Key Syrian Islamist rebel groups say they do not recognise any foreign-based opposition group, including the Syrian National Coalition.
"The National Coalition and the proposed government under [recently chosen] Ahmad Tomeh does not represent us, nor do we recognise it," 13 of Syria's most powerful rebel groups said in a joint statement late on Tuesday.
The groups include members of the main rebel Free Syrian Army, as well as Liwa al-Tawhid, the main rebel force in the northern province of Aleppo, and Jabhat al-Nusra, an al-Qaeda-linked group.
The UN Security Council blacklisted al-Nusra Front as an alias of al-Qaeda in Iraq in May, while the US State Department had designated the group as a terrorist organisation in December last year.
Ahrar al-Sham also signed on, as did the 19th Division, a significant but relatively new addition to the mainstream FSA.
In their statement, they also called for Islamic law to be applied.
"These forces call on all military and civilian groups to unite in a clear Islamic context that... is based on sharia [Islamic] law, making it the sole source of legislation," it said.
They called for "unity" and "to reject division... putting the interest of the [Islamic] nation over the interest of each group".
The statement comes amid an escalation of violence pitting fighters from various factions across the rebel spectrum against another al-Qaeda front group, the Islamic State of Iraq and the Levant (ISIL).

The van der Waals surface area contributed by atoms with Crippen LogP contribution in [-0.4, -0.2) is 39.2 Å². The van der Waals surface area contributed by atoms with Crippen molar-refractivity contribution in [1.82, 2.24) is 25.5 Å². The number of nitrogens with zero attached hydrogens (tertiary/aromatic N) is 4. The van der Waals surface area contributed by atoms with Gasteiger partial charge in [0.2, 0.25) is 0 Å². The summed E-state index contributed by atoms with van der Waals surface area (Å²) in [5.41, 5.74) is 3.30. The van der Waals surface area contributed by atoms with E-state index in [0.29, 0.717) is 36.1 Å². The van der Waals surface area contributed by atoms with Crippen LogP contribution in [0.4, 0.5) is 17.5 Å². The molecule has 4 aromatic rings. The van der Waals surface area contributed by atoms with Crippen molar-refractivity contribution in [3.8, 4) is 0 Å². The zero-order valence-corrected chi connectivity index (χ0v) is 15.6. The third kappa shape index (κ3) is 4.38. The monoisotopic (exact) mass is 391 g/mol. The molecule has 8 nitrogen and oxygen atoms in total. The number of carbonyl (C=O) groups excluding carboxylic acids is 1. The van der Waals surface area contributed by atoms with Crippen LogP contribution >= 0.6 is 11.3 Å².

Rebel groups have increasingly been fighting amongst themselves in recent weeks.
The ISIL, a US-designated "terrorist organisation", announced last week it would "go to war" against two other rebel groups in the town of al-Bab, in Aleppo governorate.
More than a dozen fighters from the group were killed in the northern city of Hazano on Sunday, close to the border with Turkey, during clashes with other rebels. An uneasy truce agreed to last week temporarily ended fighting between ISIL and the Northern Storm brigade in the town of Azaz, near Aleppo.
ISIL and Jabhat al-Nusra have themselves come into conflict: On Saturday, fighters from the two groups clashed in the eastern province of Hasaka, according to the Syrian Observatory for Human Rights, killing at least two people.
"It's the hardest fighting we have ever seen between Salim Idriss's elements of the Free Syrian Army and the Islamic State of Iraq and the Levant," an unnamed US official told the Reuters news agency, referring to the general who commands the FSA.
"It's a slog."